We stayed in the mountains two days longer than we intended…Any longer, and I don’t think we’d have got out. Something primal in those hills and valleys links to something deep inside us – life’s reduced to food and shelter and all else is so far removed from reality, that little besides seems of much consequence.
|Knysna Loerie (Tauraco) - Lives in the Forests|
I don’t think we’ll get D and P visiting our side of the country too soon - they stay cloistered in their mountain hideaway, custodians of the fauna and flora. P feeds the wild birds that come into the garden; wild birds that have no fear of people here, have free range of the house, knowing there will be tit-bits to find and they fly in and out freely. We got used to finding strange birds rootling around the breakfast table and in the dog dish. This doesn’t seem to bother the resident canine – he’s as laid back as his people...
|Sunrise Over the Main Garden|
We only drove out some days, exploring the terrain and enjoying the fynbos as the proteas came into flower…Despite our hopes of bundu to bash, the ‘Cruiser basically had a holiday…Most of the *bundu bashing* was done on foot. All the proteas, ericas and other bushy plants made game spotting an exercise in tracking. Then, most game here is quite small, a Cape Grysbok is only about twenty inches tall, the Common Duiker about the same, with the Klipspringer (shoulder height 21 – 22 inches) the largest of the three.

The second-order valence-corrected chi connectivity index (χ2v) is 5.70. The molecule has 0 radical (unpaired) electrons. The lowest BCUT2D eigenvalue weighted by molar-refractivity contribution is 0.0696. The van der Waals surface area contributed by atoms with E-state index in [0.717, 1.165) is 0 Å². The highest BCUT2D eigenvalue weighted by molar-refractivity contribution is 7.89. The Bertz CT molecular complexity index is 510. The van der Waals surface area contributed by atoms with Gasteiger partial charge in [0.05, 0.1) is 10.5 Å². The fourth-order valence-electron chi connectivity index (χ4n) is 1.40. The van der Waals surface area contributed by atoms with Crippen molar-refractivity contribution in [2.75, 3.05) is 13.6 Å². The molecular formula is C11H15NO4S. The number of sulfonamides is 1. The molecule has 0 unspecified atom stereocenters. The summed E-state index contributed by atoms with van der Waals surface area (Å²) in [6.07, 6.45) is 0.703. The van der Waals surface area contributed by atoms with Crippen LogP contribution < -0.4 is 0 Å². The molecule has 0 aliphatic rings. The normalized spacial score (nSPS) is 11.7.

|Klipspringer (Rock Jumper)|
We never did see the baboons that gave me such a fright, although evidence of their activity was all around; missing vegetables, droppings on the ground, tracks in the sand and their barking cry heard in the distance.
After dark, Cape Eagle owls hunted near the house, using the roof as a rest stop. Dark also brought the stealthy Cape Genets, hiding elusively in the shadows, hunting rodents, and the nights were almost as busy as the days.
The weather stayed brilliant; all the stormy petulance and freezing tantrums gone. Night skies, sharp and clear, gave way to days so bright they hurt the unprotected eye.
|Cape Eagle Owl - My, What Big Eyes You Have!|
Early morning and dusk were the most successful times of the day to see game (this is true all over). The smaller creatures, scurrying about everywhere, were harder to spot but they at least gave us a chance by being around most of the day. This great garden was alive with…life…everywhere.
And, as happens with all the paradises we visit, we eventually had to leave…Back to the realities of our lives. With the ‘Cruiser packed and plenty of daylight, we set off early one morning to tackle the tracks and trails back to the Plettenberg Bay road. On the good side of noon, there was time to stop and poke around the river banks and enjoy the natural forests and the trip passed all too quickly.
|Mossy, Fern Filled Cape Forest|
Later that morning, as we left the last bit of tree shaded glen, damp with moss and leaf-mould, ferns lining the edges of the track; we marvelled that this natural habitat still thrived so close to civilization. With the obligatory commercial forestry all around, these protected pockets have allowed the wilderness to spread, expanding into the empty spaces. As we left this special place, turning on the dirt road to the coast, we knew that, one day, we’d be back…